Adenium Obesum, also known as Desert Rose, is native to Eastern Africa and Northern Arabia. They like full sun and are very heat tolerant. In the ground it can grow anywhere from 6-12 feet tall, it produces very attractive flowers and it is a popular plant among cacti and succulent collectors for it's unusual trunk.
Growing this rare tropical plant in my indoor garden in Chicago has been a big learning experience. When I started hanging around gardening forums and reading about this plant I came across many threads and people that commented on how hard it was to keep this plant alive and healthy. Many people discouraged this plant for beginners to container gardening or for people who don't have don't have a greenhouse or windows that receive full sun.
The plant in the photo I bought at Wal-Mart, of all places, and since then I found two more at Home Depot's garden center. I didn't pay more than five dollars for each plant and considering the prices I've seen at on-line auction sites like e-bay I think I got a great deal on these beautiful plants and think I would add them to my list of easy care plants.
In the spring and summer I put my plants outdoors and sit them among the other plants in my container garden. Since I'm gardening in a small space and the plants are rather small I place the pots on top of a larger pot. They're heat tolerant plants and like a lot of sun and because of that they get a generous amount of water in the summer whenever I'm watering.
They stay in my outdoor garden among my flowers and other plants but in the fall they start to prepare to be brought into my indoor garden. I don't have plant lights or an indoor plant light set up so they have to make due with sitting in a west facing window. By the time they're brought it they have lost all of their leaves because of the cooler weather and are pretty much dormant. I allow them to go dormant because I don't have grow lights for them and I find it's just easier not to worry about one more plant. During the Adenium Obesum's dormancy I don't water much or any if I can help it because if I did it would spring back to life. The slightest amount of water that I give them after they've been brought in for the winter will start the plant up again. I allow them to get so dry that the caudex ( the trunk) starts to shrink but even then I'll hold back the water.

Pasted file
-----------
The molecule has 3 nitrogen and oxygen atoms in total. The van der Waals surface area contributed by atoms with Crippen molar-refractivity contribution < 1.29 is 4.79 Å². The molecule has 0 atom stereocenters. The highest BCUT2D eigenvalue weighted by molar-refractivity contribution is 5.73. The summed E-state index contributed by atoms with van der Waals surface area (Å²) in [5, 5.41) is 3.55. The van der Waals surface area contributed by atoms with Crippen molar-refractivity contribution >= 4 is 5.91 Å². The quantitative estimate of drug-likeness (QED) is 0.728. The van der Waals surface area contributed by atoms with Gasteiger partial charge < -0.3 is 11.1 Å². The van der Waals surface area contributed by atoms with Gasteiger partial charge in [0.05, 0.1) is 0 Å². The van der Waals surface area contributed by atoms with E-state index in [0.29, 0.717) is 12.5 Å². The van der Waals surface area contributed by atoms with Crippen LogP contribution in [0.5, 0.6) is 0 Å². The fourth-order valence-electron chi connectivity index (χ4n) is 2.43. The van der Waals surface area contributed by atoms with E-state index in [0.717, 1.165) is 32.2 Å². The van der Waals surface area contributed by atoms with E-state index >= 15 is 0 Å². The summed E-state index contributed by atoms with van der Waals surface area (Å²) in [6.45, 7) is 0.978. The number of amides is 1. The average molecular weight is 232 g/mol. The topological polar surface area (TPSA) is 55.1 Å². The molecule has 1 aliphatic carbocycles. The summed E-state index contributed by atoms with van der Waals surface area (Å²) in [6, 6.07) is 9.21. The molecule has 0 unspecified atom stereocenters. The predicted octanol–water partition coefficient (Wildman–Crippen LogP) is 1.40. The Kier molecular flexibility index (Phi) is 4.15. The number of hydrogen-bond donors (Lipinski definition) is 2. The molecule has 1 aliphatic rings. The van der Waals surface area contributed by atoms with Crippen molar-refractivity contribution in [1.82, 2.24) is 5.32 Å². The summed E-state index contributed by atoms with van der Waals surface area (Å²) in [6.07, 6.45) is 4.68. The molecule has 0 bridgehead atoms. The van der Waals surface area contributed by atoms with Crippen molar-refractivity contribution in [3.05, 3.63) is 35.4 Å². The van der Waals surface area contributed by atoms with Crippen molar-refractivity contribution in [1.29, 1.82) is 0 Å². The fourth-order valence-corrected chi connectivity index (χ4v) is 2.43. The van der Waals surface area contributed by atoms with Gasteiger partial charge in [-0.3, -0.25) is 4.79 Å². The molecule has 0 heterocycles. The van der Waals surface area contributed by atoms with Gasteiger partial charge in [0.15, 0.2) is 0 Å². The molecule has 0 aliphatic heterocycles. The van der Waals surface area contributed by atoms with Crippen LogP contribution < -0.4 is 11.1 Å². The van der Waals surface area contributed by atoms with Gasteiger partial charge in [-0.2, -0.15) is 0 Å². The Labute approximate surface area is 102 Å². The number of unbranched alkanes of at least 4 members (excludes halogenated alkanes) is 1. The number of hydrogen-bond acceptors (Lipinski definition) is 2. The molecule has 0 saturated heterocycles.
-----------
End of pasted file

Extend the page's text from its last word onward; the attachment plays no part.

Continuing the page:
As the days start to get longer and it looks like spring will arrive I start watering it little-by-little and set it closer to the window when it starts to sprout so that it gets as much sun as possible. When spring finally gets here I just repeat the process of placing it outside.
The plant can be poisonous to people and pets so keep it out of their reach if you want to grow this plant indoors. Last summer my unattended nephew dug out a few chunks from the caudex of one of my Adeniums-lucky nothing happened to either of them. If you want to grow this unusual plant for it's interesting shape it's better to start them from seeds or buy plants that haven't been grafted onto root stock. The fat caudex that everyone likes on this plant can't be achieved with grafting. You can propagate Adenium Obesum from cuttings (watch out for the sap!) but again you won't get as nice a "trunk." If you want to read about how I started Adenium seeds use the search box on the left hand side and search my blog for the entry "Adenium Obesum Seedlings." If you have other questions or comments feel free to ask.
Other Posts on Adenium Obesum:
Adenium Obesum Flowers and Seed Pod
Adenium Obesum Seedlings
Adenium Obesum Propagation by Cuttings